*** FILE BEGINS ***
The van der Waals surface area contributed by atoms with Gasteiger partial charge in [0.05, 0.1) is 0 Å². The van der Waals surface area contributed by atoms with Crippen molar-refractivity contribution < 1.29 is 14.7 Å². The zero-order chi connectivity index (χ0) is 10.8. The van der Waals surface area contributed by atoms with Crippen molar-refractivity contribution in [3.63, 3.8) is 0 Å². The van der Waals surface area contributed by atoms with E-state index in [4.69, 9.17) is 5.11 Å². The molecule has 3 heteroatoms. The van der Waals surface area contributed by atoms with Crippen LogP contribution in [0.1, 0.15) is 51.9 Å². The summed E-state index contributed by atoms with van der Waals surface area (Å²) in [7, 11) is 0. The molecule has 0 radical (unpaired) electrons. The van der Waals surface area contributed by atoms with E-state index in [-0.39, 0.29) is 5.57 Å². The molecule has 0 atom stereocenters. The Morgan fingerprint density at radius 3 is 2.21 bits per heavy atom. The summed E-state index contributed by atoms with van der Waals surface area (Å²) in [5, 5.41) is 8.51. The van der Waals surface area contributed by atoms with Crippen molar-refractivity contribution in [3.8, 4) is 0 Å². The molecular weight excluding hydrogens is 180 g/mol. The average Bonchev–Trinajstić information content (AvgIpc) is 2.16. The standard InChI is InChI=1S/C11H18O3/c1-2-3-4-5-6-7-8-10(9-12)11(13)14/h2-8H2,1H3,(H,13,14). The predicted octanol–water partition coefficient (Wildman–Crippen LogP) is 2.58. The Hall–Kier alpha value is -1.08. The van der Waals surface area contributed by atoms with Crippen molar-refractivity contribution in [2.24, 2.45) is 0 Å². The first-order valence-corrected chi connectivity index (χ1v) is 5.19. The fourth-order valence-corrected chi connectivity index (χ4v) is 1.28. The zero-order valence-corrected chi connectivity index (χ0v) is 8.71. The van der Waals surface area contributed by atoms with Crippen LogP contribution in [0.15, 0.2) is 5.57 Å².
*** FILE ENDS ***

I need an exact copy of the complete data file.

The van der Waals surface area contributed by atoms with Gasteiger partial charge in [0.05, 0.1) is 0 Å². The van der Waals surface area contributed by atoms with Crippen molar-refractivity contribution < 1.29 is 14.7 Å². The zero-order chi connectivity index (χ0) is 10.8. The van der Waals surface area contributed by atoms with Crippen molar-refractivity contribution in [3.63, 3.8) is 0 Å². The van der Waals surface area contributed by atoms with E-state index in [4.69, 9.17) is 5.11 Å². The molecule has 3 heteroatoms. The van der Waals surface area contributed by atoms with Crippen LogP contribution in [0.1, 0.15) is 51.9 Å². The summed E-state index contributed by atoms with van der Waals surface area (Å²) in [7, 11) is 0. The molecule has 0 radical (unpaired) electrons. The van der Waals surface area contributed by atoms with E-state index in [-0.39, 0.29) is 5.57 Å². The molecule has 0 atom stereocenters. The Morgan fingerprint density at radius 3 is 2.21 bits per heavy atom. The summed E-state index contributed by atoms with van der Waals surface area (Å²) in [5, 5.41) is 8.51. The van der Waals surface area contributed by atoms with Crippen molar-refractivity contribution in [3.8, 4) is 0 Å². The molecular weight excluding hydrogens is 180 g/mol. The average Bonchev–Trinajstić information content (AvgIpc) is 2.16. The standard InChI is InChI=1S/C11H18O3/c1-2-3-4-5-6-7-8-10(9-12)11(13)14/h2-8H2,1H3,(H,13,14). The predicted octanol–water partition coefficient (Wildman–Crippen LogP) is 2.58. The Hall–Kier alpha value is -1.08. The van der Waals surface area contributed by atoms with Crippen molar-refractivity contribution in [2.24, 2.45) is 0 Å². The first-order valence-corrected chi connectivity index (χ1v) is 5.19. The fourth-order valence-corrected chi connectivity index (χ4v) is 1.28. The zero-order valence-corrected chi connectivity index (χ0v) is 8.71. The van der Waals surface area contributed by atoms with Crippen LogP contribution in [0.15, 0.2) is 5.57 Å².